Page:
Since the demise of the Duvalier dictatorship in 1986, international economists have urged Haiti to reform and modernize its economy. Under President Preval, the country's economic agenda has included trade/tariff liberalization, measures to control government expenditure and increase tax revenues, civil service downsizing, financial sector reform, and the modernization of state-owned enterprises through their sale to private investors, the provision of private sector management contracts, or joint public-private investment. Structural adjustment agreements with the International Monetary Fund, World Bank, Inter-American Development Bank, and other international financial institutions are aimed at creating necessary conditions for private sector growth, have proved only partly successful.
In the aftermath of the 1994 restoration of constitutional governance, Haitian officials have indicated their commitment to economic reform through the implementation of sound fiscal and monetary policies and the enactment of legislation mandating the modernization of state-owned enterprises. A council to guide the modernization program (CMEP) was established and a timetable was drawn up to modernize nine key parastatals. Although the state-owned flour mill and cement plants have been transferred to private owners, progress on the other seven parastatals has stalled. The modernization of Haiti's state-enterprises remains a controversial political issue in Haiti.
External aid is essential to the future economic development of Haiti, the least-developed country in the Western Hemisphere and one of the poorest in the world. Comparative social and economic indicators show Haiti falling behind other low-income developing countries (particularly in the hemisphere) since the 1980s. Haiti's economic stagnation is the result of earlier inappropriate economic policies, political instability, a shortage of good arable land, environmental deterioration, continued use of traditional technologies, under-capitalization and lack of public investment in human resources, migration of large portions of the skilled population, and a weak national savings rate.
Haiti continues to suffer the consequences of the 1991 coup and the irresponsible economic and financial policies of the de facto authorities greatly accelerated Haiti's economic decline. Following the coup, the United States adopted mandatory sanctions, and the OAS instituted voluntary sanctions aimed at restoring constitutional government. International sanctions culminated in the May 1994 UN embargo of all goods entering Haiti except humanitarian supplies, such as food and medicine. The assembly sector, heavily dependent on U.S. markets for its products, employed nearly 80,000 workers in the mid-1980s. During the embargo, employment fell from 33,000 workers in 1991 to 400 in October 1994. Private domestic and foreign investment has been slow to return to Haiti. Since the return of constitutional rule, assembly sector employment has gradually recovered with over 20,000 now employed, but further growth has been stalled by investor concerns over safety and supply reliability.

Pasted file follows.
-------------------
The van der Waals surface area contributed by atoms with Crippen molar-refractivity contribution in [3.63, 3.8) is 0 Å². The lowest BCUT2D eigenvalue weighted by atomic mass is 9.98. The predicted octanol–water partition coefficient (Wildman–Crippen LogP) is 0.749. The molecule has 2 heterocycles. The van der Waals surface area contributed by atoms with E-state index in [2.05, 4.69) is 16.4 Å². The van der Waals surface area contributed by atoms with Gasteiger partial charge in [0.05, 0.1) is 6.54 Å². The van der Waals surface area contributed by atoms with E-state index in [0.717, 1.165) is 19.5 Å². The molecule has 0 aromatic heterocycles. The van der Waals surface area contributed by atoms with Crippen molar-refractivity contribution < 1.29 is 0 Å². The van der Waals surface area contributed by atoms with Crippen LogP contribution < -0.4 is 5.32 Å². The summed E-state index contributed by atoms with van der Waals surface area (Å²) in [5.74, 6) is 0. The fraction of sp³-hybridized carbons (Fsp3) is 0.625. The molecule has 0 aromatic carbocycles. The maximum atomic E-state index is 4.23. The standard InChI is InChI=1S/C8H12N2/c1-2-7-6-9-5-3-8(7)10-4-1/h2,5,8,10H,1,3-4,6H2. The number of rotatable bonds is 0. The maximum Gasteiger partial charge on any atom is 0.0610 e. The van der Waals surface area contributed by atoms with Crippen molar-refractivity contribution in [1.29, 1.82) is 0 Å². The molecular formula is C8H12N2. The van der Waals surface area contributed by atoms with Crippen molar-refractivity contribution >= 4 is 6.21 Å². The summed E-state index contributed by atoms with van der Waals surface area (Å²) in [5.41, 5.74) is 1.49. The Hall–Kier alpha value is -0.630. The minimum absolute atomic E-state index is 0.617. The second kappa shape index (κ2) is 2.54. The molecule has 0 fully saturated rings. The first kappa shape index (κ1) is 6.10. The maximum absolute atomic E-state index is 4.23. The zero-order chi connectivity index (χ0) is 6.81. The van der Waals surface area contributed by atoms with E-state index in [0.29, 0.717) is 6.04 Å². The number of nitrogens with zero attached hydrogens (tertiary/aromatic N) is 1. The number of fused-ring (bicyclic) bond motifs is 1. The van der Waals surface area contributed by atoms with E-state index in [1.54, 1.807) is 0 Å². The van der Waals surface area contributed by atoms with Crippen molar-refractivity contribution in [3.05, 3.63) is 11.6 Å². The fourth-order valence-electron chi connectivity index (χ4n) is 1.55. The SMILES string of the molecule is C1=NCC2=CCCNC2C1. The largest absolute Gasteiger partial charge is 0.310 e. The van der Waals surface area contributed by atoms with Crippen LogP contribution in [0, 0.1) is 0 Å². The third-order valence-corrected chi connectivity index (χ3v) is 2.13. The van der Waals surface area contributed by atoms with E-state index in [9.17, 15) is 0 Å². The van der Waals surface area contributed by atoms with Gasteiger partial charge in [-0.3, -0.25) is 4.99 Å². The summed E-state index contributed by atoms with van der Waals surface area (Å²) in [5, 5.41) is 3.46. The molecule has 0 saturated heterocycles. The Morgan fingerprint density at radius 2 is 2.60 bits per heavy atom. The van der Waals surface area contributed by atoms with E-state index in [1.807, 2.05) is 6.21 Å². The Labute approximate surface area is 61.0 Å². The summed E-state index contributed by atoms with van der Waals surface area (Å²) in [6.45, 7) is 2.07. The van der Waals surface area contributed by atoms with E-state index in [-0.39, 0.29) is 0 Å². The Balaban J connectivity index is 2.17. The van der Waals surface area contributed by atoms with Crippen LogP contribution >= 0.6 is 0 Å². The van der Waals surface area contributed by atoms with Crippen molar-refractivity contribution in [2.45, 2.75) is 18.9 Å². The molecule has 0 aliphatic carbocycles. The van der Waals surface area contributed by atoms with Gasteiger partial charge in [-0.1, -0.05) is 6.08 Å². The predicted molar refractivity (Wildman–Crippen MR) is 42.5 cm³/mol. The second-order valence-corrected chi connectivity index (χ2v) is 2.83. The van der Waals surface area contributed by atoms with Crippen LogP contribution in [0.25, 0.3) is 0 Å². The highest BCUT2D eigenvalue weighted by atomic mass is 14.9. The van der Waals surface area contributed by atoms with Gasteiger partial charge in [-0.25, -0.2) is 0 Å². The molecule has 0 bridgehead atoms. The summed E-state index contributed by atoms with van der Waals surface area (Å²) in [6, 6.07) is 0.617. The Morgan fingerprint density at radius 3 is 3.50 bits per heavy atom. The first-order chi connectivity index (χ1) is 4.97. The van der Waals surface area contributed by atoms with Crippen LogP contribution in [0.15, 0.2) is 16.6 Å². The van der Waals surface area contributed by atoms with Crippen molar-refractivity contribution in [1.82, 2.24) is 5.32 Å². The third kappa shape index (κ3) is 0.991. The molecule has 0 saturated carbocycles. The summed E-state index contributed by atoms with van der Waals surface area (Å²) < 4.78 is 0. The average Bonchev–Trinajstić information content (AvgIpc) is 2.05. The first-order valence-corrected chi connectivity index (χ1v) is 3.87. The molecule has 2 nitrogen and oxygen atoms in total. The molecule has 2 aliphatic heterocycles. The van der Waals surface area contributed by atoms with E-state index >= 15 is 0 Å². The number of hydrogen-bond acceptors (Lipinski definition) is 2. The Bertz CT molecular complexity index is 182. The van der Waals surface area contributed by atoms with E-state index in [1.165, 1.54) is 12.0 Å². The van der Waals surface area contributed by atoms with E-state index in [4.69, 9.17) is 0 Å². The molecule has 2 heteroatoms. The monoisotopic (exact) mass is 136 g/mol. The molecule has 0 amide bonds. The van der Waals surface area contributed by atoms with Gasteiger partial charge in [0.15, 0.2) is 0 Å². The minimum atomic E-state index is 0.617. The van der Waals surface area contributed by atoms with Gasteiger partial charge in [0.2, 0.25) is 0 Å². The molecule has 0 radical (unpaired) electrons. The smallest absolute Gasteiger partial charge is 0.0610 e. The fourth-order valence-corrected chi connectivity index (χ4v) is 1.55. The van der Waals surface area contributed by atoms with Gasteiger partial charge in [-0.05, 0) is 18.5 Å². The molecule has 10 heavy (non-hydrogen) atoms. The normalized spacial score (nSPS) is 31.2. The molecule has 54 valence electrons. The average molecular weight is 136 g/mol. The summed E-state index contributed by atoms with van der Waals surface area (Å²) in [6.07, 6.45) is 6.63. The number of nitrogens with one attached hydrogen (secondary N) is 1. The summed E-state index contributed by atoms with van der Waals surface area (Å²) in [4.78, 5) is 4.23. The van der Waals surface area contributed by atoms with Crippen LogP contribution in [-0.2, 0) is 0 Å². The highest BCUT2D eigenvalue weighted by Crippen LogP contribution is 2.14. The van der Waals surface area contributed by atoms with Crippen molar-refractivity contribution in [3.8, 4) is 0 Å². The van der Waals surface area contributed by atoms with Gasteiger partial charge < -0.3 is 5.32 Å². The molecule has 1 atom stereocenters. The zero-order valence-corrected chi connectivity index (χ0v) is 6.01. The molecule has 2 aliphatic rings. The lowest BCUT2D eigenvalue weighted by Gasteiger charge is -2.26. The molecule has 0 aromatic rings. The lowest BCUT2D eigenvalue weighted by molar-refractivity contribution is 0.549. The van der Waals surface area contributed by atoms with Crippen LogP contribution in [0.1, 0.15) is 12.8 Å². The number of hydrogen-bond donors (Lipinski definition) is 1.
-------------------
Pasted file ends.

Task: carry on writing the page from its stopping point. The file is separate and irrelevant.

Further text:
If the political situation stabilizes, high crime levels reduce, and new investment increases, tourism could take its place next to export-oriented manufacturing (the assembly sector) as a potential source of foreign exchange. Remittances from abroad now constitute a significant source of financial support for many Haitian households.
Workers in Haiti are guaranteed the right of association. Unionization is protected by the labor code. A legal minimum wage of 36 gourds a day (about U.S. $1.80) applies to most workers in the formal sector.
U.S. Economic and Development Assistance
Political insecurity and the failure of Haiti's governments to invest in developing the country's natural and human resources attribute significantly to the country's current state of underdevelopment. U.S. efforts to strengthen democracy and to rebuild Haiti's economy aim to rectify this condition. The U.S. has been Haiti's largest donor since 1973. Between FY 95 and FY 99, the U.S. has contributed roughly $884 million in assistance to Haiti. These funds have been used to support programs that have addressed a variety of problems. Among the initiatives funds have supported are: